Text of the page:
This isn’t so much a book as a musing. It is easy to imagine the author, seated comfortably in a leather armchair in the Senior Combination Room (or whatever they call it at his institution), sipping vintage port and holding forth on his topic, which the subtitle refers to as ‘the great questions of existence.’ Whether or not this slim volume works for you depends on how you react to that concept. I’m not saying it’s high falutin’ – the book is written in an approachable, chatty style – but the reader has to be in the mood for some contemplation, rather than an exploration of the history of science or an explanation of scientific fact.
Peter Atkins covers the beginnings and end of the universe itself – and also of a human being in birth and death. It’s a vast scope and the book works better in some sections that others. (It’s strange, incidentally, that a book that is ‘On Being’ concentrates on the beginning and the ending but not on the being bit in the middle.) I found the universe-focused chapters more interesting than the human-centred ones. In fact the chapter on human death, essentially describing what will happen to Atkins’ own body after death, seemed out of place. This was really just a description of a biochemical process happening to a piece of meat. It didn’t seem to have lot to do with ‘being.’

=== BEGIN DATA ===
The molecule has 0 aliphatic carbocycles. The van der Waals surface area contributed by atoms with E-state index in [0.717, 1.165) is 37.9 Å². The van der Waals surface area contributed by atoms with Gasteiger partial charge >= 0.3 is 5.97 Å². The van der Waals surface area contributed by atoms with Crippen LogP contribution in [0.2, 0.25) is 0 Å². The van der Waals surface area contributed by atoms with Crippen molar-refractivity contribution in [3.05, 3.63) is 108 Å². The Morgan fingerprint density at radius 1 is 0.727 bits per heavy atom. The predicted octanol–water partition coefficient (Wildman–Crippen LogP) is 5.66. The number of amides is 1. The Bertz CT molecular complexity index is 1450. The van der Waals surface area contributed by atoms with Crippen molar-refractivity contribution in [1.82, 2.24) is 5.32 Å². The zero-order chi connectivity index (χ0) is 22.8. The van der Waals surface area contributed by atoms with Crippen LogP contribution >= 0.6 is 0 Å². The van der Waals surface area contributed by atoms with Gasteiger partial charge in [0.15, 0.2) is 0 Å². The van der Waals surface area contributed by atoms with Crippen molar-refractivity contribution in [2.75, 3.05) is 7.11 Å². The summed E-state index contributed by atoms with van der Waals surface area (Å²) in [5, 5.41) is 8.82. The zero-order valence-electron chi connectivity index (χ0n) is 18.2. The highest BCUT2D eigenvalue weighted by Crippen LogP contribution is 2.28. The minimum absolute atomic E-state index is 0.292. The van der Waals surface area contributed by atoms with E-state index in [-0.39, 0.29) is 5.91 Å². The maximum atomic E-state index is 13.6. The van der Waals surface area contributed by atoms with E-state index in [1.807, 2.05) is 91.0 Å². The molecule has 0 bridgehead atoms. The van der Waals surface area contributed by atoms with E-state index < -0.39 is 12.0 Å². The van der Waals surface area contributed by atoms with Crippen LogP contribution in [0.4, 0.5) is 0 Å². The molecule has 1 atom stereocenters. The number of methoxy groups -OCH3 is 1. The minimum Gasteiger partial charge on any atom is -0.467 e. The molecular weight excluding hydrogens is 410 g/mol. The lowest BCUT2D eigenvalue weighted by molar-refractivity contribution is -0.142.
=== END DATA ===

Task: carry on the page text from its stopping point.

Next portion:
I found this book very interesting but I did have a problem with the approach. There is a fundamental assumption in the preface that sets up the book’s premise: Atkins tells us that he believes that the the scientific method can be applied to everything. I find the idea of basing an argument on a belief that there is nothing supernatural no better than basing an argument on the belief that the supernatural exists. It seems a little flimsy (which is, perhaps, why it is tucked away in the preface).
What comes across, oddly, is an approach that feels unscientific. Surely to be truly scientific (at least, when taking a wide, philosophical view like this book) we should start with the possibility of a creator god as one option. Saying, as Atkins does, that ‘even if in due course science has to throw in the towel and, heaven forbid, concede that the universe was created by God’ exhibits the sort of prejudice that science rightly condemns in religious believers. He hasn’t come at this with an open mind. It’s telling that in the final chapter Atkins spends a fair amount of time attacking millennialism and the concept of the rapture, which is hardly mainstream. This is a bit like picking on some silly goings on at the University of East Anglia to attack climate science as a whole. It seems to suggest a lack of a cogent argument.
This is not by any means a bad book – its great strength is that it really does encourage the reader to think about some deep issues. But the danger of straying into the old folly of attempting to prove or disprove the existence of a deity through scientific argument is too close to the surface for me.